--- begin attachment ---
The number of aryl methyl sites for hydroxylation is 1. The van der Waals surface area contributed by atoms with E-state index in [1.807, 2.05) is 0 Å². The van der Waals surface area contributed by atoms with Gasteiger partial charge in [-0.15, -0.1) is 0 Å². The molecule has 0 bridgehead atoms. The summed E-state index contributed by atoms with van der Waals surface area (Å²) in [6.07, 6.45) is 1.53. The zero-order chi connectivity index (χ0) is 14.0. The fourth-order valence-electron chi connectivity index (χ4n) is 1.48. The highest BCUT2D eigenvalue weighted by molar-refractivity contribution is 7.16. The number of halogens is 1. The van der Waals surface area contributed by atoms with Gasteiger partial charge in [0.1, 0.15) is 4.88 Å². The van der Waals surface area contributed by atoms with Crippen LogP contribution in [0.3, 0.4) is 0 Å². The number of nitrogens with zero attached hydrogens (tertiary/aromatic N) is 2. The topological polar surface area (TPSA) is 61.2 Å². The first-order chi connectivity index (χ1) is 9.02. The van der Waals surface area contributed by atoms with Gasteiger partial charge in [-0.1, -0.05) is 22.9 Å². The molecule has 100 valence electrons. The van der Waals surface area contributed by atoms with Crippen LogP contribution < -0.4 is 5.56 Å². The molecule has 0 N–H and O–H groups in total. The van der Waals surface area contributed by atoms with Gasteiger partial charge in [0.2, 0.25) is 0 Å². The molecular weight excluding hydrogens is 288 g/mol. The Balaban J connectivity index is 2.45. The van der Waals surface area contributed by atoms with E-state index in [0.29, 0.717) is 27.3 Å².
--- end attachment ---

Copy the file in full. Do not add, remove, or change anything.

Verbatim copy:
The number of aryl methyl sites for hydroxylation is 1. The van der Waals surface area contributed by atoms with E-state index in [1.807, 2.05) is 0 Å². The van der Waals surface area contributed by atoms with Gasteiger partial charge in [-0.15, -0.1) is 0 Å². The molecule has 0 bridgehead atoms. The summed E-state index contributed by atoms with van der Waals surface area (Å²) in [6.07, 6.45) is 1.53. The zero-order chi connectivity index (χ0) is 14.0. The fourth-order valence-electron chi connectivity index (χ4n) is 1.48. The highest BCUT2D eigenvalue weighted by molar-refractivity contribution is 7.16. The number of halogens is 1. The van der Waals surface area contributed by atoms with Gasteiger partial charge in [0.1, 0.15) is 4.88 Å². The van der Waals surface area contributed by atoms with Crippen LogP contribution in [0.3, 0.4) is 0 Å². The number of nitrogens with zero attached hydrogens (tertiary/aromatic N) is 2. The topological polar surface area (TPSA) is 61.2 Å². The first-order chi connectivity index (χ1) is 9.02. The van der Waals surface area contributed by atoms with Gasteiger partial charge in [-0.1, -0.05) is 22.9 Å². The molecule has 100 valence electrons. The van der Waals surface area contributed by atoms with Crippen LogP contribution < -0.4 is 5.56 Å². The molecule has 0 N–H and O–H groups in total. The van der Waals surface area contributed by atoms with Gasteiger partial charge in [0.2, 0.25) is 0 Å². The molecular weight excluding hydrogens is 288 g/mol. The Balaban J connectivity index is 2.45. The van der Waals surface area contributed by atoms with E-state index in [0.29, 0.717) is 27.3 Å².